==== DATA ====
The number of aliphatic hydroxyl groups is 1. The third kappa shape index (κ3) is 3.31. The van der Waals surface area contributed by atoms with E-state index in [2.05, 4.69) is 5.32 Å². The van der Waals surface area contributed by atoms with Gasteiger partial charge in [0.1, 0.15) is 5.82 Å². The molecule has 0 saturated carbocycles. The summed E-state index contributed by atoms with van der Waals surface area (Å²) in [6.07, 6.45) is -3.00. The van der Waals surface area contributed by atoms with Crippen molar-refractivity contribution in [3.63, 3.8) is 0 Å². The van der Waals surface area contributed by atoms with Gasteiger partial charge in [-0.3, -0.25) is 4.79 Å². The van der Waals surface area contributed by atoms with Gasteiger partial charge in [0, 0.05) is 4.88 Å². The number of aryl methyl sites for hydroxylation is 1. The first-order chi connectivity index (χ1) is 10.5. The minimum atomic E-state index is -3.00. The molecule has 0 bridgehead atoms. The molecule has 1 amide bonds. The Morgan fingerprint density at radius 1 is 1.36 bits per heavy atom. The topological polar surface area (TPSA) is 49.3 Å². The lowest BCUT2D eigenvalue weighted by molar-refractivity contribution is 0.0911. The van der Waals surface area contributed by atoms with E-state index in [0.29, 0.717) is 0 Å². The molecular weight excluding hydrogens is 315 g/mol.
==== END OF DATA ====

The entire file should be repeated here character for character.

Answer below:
The number of aliphatic hydroxyl groups is 1. The third kappa shape index (κ3) is 3.31. The van der Waals surface area contributed by atoms with E-state index in [2.05, 4.69) is 5.32 Å². The van der Waals surface area contributed by atoms with Gasteiger partial charge in [0.1, 0.15) is 5.82 Å². The molecule has 0 saturated carbocycles. The summed E-state index contributed by atoms with van der Waals surface area (Å²) in [6.07, 6.45) is -3.00. The van der Waals surface area contributed by atoms with Crippen molar-refractivity contribution in [3.63, 3.8) is 0 Å². The van der Waals surface area contributed by atoms with Gasteiger partial charge in [-0.3, -0.25) is 4.79 Å². The van der Waals surface area contributed by atoms with Gasteiger partial charge in [0, 0.05) is 4.88 Å². The number of aryl methyl sites for hydroxylation is 1. The first-order chi connectivity index (χ1) is 10.5. The minimum atomic E-state index is -3.00. The molecule has 0 bridgehead atoms. The molecule has 1 amide bonds. The Morgan fingerprint density at radius 1 is 1.36 bits per heavy atom. The topological polar surface area (TPSA) is 49.3 Å². The lowest BCUT2D eigenvalue weighted by molar-refractivity contribution is 0.0911. The van der Waals surface area contributed by atoms with E-state index in [0.29, 0.717) is 0 Å². The molecular weight excluding hydrogens is 315 g/mol.